Last night Durham MP Helen Goodman, who is on Labour’s shadow culture team, said decisions by the coalition Government to scrap the regional development agency’s campaign were contributing to a difficult time for the industry. The 2010 decision stopped the spending in 2011, meaning 2012’s figures are the first to reflect the reduced funding. Ms Goodman told The Journal: “It is no coincidence that the significant drop in tourist numbers occurred the year after that funding from One North East ended. This is yet more evidence that the Conservative-led government was wrong to abolish One North East and replace it with a successor body that splits our region in two.”


Read More - http://www.journallive.co.uk/north-e...#ixzz2TuZmY5lo
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Old May 29th, 2013, 11:59 AM   #20
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Bamburgh Castle voted a top 10 picnic accolade
by David Black, The Journal, May 29th 2013


The beach and castle at Bamburgh

LONG renowned as an iconic image of Northumberland’s historic treasures and majestic coastline, Bamburgh Castle already plays a key role in helping to lure tourists and their vital spending power to the region. Now the imposing seaside fortress has the national spotlight trained on it once again – after being voted as one of the 10 best places in Britain to enjoy a picnic.

Bamburgh Castle – together with its surrounding green spaces and nearby beach and sand dunes – is included in the official top 10 spots for al fresco dining. The accolade, following an internet survey in which more than 10,000 people nominated their favourite picnic spots, recognises the castle as “an idyllic lunch spot for all the family to enjoy and watch the world go by.” It pays tribute to the area’s outstanding local beauty and scenic views.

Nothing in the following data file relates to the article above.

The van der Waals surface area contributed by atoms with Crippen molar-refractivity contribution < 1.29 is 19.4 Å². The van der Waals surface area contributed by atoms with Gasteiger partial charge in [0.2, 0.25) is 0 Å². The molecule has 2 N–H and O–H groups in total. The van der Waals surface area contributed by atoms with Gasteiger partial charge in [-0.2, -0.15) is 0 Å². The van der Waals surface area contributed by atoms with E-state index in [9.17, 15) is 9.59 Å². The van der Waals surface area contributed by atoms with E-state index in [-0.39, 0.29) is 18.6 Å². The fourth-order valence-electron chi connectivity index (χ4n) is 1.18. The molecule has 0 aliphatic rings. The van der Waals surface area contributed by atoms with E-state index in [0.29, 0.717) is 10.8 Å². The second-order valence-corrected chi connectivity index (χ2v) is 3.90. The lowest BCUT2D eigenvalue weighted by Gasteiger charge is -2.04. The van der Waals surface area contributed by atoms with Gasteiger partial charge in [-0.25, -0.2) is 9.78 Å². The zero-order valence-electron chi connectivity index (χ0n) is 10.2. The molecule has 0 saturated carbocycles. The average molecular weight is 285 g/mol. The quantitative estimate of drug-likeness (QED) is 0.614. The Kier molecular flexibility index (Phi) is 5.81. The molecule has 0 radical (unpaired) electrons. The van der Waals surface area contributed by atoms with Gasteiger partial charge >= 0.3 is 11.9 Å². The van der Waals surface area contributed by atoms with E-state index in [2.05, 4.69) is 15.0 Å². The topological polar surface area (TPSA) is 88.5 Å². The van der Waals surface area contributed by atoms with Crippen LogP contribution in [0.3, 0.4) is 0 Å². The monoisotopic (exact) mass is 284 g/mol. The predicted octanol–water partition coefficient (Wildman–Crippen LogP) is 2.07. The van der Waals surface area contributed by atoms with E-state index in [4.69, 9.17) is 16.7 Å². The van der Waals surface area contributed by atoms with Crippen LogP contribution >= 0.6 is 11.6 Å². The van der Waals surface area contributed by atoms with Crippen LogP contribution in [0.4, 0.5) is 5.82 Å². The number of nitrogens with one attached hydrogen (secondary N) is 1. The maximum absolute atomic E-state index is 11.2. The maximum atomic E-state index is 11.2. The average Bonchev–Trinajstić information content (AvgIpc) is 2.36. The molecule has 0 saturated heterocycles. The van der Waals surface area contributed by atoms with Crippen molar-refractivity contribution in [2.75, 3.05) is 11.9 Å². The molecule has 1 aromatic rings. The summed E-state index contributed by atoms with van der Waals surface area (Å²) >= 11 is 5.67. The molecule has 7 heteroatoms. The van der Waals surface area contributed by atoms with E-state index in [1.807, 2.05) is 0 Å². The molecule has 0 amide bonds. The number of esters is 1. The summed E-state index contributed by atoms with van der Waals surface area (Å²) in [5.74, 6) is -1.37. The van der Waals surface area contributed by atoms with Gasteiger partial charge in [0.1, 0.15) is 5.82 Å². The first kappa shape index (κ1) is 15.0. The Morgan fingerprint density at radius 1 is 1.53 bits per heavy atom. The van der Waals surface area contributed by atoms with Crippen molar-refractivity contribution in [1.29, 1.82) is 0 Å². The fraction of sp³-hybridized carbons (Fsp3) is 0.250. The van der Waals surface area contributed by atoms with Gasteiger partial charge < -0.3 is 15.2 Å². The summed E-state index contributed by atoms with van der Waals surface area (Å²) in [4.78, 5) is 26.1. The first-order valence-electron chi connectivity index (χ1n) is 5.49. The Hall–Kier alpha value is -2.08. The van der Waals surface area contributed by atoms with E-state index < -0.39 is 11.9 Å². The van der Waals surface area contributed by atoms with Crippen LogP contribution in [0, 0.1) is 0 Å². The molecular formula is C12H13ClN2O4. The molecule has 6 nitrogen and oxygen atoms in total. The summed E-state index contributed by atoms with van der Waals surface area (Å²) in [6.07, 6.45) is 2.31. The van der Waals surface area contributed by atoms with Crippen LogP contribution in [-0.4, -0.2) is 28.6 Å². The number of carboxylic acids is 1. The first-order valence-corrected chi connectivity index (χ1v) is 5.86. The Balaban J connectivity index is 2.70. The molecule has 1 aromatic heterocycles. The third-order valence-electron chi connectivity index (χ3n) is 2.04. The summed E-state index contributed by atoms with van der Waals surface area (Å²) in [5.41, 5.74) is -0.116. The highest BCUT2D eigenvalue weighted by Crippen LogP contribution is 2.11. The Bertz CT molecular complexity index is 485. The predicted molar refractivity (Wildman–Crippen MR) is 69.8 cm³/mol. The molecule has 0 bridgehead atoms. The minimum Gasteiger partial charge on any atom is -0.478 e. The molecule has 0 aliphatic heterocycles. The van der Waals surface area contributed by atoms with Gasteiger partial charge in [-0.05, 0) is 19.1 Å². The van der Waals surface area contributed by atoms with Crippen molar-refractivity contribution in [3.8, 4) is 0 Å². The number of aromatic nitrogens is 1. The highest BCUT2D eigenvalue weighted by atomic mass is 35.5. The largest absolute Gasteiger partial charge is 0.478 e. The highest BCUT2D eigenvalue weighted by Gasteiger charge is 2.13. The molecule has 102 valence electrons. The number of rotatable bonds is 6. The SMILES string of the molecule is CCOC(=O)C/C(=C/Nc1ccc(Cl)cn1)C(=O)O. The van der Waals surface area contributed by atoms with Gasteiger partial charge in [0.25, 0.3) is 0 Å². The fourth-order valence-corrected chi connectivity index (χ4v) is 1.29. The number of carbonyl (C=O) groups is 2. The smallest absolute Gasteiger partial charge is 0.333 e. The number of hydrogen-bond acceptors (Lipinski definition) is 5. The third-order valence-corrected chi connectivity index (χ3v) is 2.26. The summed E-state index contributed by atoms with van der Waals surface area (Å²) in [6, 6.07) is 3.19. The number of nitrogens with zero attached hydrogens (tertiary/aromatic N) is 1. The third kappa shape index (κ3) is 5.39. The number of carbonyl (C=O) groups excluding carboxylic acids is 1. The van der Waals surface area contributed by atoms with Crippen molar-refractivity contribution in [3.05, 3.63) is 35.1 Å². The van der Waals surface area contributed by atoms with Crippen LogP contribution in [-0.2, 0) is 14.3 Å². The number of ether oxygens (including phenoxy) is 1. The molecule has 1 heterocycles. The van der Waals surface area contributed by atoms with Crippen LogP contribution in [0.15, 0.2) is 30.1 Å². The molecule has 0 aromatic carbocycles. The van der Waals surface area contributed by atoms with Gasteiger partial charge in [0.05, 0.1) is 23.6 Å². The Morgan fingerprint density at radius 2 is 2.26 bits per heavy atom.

The 10 best picnic spots have been chosen by members of the public after the survey was launched by bread makers Kingsmill, in partnership with tourism agencies VisitEngland and Visit Wales, to encourage more people to enjoy lunch outdoors. “Bamburgh Castle is a magnificent tourism asset and I would think 90% of the guests we get would walk that beautiful three-mile stretch of beach between Seahouses and Bamburgh. There could be no more dramatic and inspiring place to sit and have a picnic than Bamburgh Castle. It’s also great that, once again, Northumberland is being singled out as among the best places in Britain.”


Read More - http://www.journallive.co.uk/north-e...#ixzz2UfcBEjUY